For Audra McDonald, Singing Is Acting, and Vice Versa

Arts & Lectures Presents the Grammy, Tony Winner on December 7 WT: UCSB Arts & Lectures presents the repeat Grammy

DISCERNING TASTE: Tony and Grammy winner Audra McDonald just might be her own worst critic.

Audra McDonald freely admits that, nine times out of 10, she is dissatisfied with her work. Few critics or audience members share that assessment. The six-time Tony Award winner is “a defining voice of our time,” according to the New York Times. She’s “a historic talent,” agrees the Los Angeles Times.

UCSB Arts & Lectures will present McDonald in concert on Sunday, December 7, at the Granada Theatre. In a brief interview with The Independent, McDonald discussed her inspiration, her process, and her self-criticism.

How do you learn a new song? What comes first, learning the notes or grasping the emotions? I think they come together simultaneously. You look for the clues and cues the composer is giving you. Who is the character singing this song? Why are they doing so? What do they want? That’s Acting 101, of course, but I also think it’s Singing 101, as well. … I don’t think it’s about sounding pretty — unless you’re sounding pretty for a specific reason, like you’re trying to seduce someone or make someone feel better or get someone to go to sleep. But there needs to be the “why” behind everything. That’s where I start. That gives me clues to why certain notes need to be specific and exact and why it needs to be a little freer and looser here.

Your answer reflects your roots as a musical theater performer. When you are giving a concert, do you still assume a character while singing a particular song? No, but it’s still about “What do I want?” and “Why am I singing this song?” I don’t have to be the Mother Abbess in The Sound of Music to sing “Climb Every Mountain,” but [in my mind] I am helping someone get through some journey ahead of them that they’re afraid of.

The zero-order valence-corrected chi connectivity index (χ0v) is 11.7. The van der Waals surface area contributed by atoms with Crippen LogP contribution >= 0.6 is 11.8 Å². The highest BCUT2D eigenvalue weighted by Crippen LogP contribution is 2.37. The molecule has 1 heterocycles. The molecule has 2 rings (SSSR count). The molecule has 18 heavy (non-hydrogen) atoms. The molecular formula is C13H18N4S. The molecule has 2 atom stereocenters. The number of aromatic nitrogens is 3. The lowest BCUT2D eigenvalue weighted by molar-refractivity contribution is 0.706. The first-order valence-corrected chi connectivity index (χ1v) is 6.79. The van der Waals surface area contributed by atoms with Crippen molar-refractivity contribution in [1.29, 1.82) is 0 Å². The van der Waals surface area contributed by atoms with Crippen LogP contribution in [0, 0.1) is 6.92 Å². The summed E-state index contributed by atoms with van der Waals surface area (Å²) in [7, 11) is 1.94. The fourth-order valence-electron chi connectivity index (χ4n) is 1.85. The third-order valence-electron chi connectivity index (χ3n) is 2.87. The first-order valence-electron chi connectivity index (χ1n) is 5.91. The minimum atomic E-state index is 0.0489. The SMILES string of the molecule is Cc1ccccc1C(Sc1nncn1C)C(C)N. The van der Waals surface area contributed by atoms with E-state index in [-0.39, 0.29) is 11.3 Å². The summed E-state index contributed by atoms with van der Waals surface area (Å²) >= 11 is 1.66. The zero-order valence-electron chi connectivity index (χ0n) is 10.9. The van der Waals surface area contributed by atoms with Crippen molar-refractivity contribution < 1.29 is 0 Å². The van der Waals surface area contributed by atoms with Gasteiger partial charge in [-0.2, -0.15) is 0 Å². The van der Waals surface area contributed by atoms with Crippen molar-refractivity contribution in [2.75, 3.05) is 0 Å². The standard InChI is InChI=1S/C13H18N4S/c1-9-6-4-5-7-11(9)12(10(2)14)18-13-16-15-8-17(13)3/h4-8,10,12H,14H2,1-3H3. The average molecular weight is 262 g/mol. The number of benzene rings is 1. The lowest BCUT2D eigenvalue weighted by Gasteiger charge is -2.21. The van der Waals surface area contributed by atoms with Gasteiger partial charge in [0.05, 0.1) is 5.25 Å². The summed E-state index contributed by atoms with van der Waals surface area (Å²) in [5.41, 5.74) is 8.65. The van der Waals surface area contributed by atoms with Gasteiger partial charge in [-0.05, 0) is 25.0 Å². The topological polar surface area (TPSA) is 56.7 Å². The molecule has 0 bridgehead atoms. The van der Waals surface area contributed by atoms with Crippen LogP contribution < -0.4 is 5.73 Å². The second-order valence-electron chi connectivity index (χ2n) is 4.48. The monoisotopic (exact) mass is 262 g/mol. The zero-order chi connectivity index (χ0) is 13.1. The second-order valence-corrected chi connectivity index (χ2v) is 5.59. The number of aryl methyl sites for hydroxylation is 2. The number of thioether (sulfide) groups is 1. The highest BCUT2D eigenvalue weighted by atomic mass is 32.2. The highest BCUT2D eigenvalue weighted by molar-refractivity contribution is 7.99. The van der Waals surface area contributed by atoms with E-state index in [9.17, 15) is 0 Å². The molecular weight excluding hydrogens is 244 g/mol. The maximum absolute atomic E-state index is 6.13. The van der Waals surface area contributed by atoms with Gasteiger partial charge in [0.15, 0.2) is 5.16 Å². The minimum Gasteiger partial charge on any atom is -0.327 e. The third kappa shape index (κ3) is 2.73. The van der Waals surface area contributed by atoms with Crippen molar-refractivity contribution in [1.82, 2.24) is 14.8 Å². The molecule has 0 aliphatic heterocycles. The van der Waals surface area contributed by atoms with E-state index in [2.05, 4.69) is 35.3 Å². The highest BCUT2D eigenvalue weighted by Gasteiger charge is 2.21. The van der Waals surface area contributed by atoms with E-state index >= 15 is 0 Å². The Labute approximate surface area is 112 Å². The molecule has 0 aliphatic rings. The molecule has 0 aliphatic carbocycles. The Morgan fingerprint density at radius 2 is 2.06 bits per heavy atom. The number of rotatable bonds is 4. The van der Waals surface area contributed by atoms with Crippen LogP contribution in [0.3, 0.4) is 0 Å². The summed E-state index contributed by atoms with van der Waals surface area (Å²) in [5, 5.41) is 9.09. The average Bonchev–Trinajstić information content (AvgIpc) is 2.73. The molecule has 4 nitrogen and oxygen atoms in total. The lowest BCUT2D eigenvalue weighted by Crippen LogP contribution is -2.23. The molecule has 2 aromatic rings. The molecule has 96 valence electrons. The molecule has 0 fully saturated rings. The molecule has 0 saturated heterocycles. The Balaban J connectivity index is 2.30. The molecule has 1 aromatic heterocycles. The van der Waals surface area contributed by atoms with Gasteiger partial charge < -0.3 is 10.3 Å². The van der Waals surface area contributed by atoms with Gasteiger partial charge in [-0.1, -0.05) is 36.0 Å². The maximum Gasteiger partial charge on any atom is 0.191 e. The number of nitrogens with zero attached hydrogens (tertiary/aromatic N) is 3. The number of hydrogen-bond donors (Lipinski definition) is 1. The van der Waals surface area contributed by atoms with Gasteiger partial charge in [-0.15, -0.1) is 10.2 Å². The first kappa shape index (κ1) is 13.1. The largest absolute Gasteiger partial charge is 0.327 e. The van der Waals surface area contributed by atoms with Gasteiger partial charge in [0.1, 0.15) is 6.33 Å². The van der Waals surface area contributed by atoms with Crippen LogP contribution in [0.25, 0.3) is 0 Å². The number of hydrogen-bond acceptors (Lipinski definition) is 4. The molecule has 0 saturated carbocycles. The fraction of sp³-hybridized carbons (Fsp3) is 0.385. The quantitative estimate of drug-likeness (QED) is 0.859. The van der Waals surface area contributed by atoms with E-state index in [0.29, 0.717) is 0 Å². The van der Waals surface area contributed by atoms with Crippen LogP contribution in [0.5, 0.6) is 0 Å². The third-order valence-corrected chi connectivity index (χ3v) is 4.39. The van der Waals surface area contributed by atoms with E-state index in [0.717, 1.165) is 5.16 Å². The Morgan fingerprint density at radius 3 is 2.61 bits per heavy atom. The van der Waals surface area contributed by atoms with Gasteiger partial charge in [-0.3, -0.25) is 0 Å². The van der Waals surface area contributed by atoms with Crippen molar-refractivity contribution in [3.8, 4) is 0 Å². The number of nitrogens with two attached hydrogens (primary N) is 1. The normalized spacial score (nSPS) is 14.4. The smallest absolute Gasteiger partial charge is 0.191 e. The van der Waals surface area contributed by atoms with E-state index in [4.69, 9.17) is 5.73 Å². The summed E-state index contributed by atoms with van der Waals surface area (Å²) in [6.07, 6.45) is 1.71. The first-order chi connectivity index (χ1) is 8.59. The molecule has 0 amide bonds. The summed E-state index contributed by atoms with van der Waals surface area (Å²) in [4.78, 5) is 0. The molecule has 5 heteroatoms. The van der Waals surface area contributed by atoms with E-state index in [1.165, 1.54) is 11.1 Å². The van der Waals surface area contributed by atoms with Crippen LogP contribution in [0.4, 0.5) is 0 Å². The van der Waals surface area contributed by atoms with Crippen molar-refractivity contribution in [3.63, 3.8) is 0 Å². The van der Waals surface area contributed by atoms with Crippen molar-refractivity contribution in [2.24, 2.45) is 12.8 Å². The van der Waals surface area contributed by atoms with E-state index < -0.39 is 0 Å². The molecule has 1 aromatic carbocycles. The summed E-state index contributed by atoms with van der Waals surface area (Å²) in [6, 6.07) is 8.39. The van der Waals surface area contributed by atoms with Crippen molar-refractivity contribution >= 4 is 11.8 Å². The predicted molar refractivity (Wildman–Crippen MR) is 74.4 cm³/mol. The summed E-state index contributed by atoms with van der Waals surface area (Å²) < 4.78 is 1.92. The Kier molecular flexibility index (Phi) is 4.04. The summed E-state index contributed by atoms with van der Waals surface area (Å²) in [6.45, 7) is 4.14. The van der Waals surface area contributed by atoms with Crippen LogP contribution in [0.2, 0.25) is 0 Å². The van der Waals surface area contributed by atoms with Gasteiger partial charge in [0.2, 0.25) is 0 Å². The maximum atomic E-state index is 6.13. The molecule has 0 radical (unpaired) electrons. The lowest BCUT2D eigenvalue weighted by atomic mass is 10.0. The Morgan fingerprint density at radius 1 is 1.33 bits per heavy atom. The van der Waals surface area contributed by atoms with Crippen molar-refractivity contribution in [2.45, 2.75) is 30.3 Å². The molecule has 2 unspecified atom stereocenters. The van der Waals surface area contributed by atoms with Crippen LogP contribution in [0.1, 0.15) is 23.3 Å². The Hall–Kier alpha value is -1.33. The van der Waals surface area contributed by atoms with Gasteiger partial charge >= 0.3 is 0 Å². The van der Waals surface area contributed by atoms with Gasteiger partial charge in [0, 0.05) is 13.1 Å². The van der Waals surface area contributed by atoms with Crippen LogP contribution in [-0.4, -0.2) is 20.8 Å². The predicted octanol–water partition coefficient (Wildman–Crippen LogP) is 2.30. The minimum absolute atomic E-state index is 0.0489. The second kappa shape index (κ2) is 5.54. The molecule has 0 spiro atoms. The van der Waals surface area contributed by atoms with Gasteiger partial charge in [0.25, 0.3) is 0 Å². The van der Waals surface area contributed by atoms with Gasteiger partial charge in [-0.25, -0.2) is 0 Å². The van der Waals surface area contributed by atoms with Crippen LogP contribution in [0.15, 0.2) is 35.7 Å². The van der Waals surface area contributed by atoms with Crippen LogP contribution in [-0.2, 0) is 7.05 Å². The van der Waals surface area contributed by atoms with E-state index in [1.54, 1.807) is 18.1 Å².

You’ve said you are perpetually looking for new challenges. Why is that important to you? Do you fear getting stale or repetitive, like a rock band doing its greatest hits for 30 years? I don’t think there’s anything wrong with doing your greatest hits. They’re part of what made you who you are as an artist. But if you do so, you want to sing those songs differently — asking yourself what you are feeling this time you sing it. As artists, it’s all about accessing something within the human condition, even if that’s just finding joy or release from pain. But you have to be present for that. Presence and creativity and motivation in the moment can’t come from a stale, dead place.

So you need to find something that excites and enlivens you. Yes. “The quickening” is what they call it. Quickening your spirit, your imagination, your senses — that’s where it all comes from.

Is it harder to find that sort of inspiration as you get older? I think you go through phases. It’s comparable to a marriage. Some phases are great — others not so much. It ebbs and flows.

You’ve worked a lot on television as well as on stage and in concert. Does working in one medium inform what you do in another? I would say so. It’s a way of getting multiple perspectives on your creativity. There are many different ways to find the truth of a character and a moment. I think they all inform each other. If I get back on stage, I’ll think, “I had to get really specific to find that moment and make it a true moment on film. How can I use that to make my stage work more specific and yet still be the proper size for the stage?”

When you’re unhappy with your work, do you beat yourself up about it, or do you simply think, “I’ll try something different tomorrow”? As I’ve gotten older, I’ve learned not to beat myself up as much. I’m not looking for perfection because there’s a rigidity in perfectionism. But I am looking for evolution. I want to be better tomorrow than I am today — a better actress, a better singer, a better artist. If I’m not better, I want to at least have learned something.


UCSB Arts & Lectures presents Audra McDonald at the Granada Theatre (1214 State St.) on Sunday, December 7, at 7 p.m. Call (805) 893-3535 or visit for tickets and info.


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